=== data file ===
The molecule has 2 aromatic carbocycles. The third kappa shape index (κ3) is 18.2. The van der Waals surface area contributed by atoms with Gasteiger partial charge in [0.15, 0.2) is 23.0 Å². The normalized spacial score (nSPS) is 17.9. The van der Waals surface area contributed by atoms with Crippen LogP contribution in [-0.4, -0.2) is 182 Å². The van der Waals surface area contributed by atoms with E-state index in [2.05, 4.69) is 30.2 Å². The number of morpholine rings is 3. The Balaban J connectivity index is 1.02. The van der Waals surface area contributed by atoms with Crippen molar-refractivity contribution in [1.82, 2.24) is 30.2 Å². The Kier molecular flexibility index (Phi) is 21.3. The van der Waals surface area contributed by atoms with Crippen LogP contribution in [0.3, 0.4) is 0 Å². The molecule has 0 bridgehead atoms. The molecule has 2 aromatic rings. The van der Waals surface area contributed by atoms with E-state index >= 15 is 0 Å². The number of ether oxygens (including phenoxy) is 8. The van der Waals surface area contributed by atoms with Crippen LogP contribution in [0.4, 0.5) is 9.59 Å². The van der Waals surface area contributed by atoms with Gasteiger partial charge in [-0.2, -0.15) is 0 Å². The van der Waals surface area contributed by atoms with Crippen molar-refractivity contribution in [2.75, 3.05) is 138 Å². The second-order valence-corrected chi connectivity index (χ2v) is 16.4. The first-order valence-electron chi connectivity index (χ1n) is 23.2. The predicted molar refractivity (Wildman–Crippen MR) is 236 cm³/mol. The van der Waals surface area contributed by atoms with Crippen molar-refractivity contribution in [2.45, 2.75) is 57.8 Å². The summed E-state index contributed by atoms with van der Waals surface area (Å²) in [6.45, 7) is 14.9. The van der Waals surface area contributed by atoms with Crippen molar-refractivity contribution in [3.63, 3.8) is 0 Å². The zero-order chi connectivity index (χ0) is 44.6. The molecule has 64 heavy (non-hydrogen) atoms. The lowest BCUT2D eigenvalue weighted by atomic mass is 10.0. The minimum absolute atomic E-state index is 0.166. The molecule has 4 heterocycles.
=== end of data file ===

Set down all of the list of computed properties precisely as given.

The molecule has 2 aromatic carbocycles. The third kappa shape index (κ3) is 18.2. The van der Waals surface area contributed by atoms with Gasteiger partial charge in [0.15, 0.2) is 23.0 Å². The normalized spacial score (nSPS) is 17.9. The van der Waals surface area contributed by atoms with Crippen LogP contribution in [-0.4, -0.2) is 182 Å². The van der Waals surface area contributed by atoms with E-state index in [2.05, 4.69) is 30.2 Å². The number of morpholine rings is 3. The Balaban J connectivity index is 1.02. The van der Waals surface area contributed by atoms with Crippen molar-refractivity contribution in [1.82, 2.24) is 30.2 Å². The Kier molecular flexibility index (Phi) is 21.3. The van der Waals surface area contributed by atoms with Crippen LogP contribution in [0.3, 0.4) is 0 Å². The molecule has 0 bridgehead atoms. The molecule has 2 aromatic rings. The van der Waals surface area contributed by atoms with E-state index >= 15 is 0 Å². The number of ether oxygens (including phenoxy) is 8. The van der Waals surface area contributed by atoms with Crippen LogP contribution in [0.4, 0.5) is 9.59 Å². The van der Waals surface area contributed by atoms with Gasteiger partial charge in [-0.2, -0.15) is 0 Å². The van der Waals surface area contributed by atoms with Crippen molar-refractivity contribution in [2.75, 3.05) is 138 Å². The second-order valence-corrected chi connectivity index (χ2v) is 16.4. The first-order valence-electron chi connectivity index (χ1n) is 23.2. The predicted molar refractivity (Wildman–Crippen MR) is 236 cm³/mol. The van der Waals surface area contributed by atoms with Crippen molar-refractivity contribution in [2.45, 2.75) is 57.8 Å². The summed E-state index contributed by atoms with van der Waals surface area (Å²) in [6.45, 7) is 14.9. The van der Waals surface area contributed by atoms with Crippen molar-refractivity contribution in [3.63, 3.8) is 0 Å². The zero-order chi connectivity index (χ0) is 44.6. The molecule has 64 heavy (non-hydrogen) atoms. The lowest BCUT2D eigenvalue weighted by atomic mass is 10.0. The minimum absolute atomic E-state index is 0.166. The molecule has 4 heterocycles.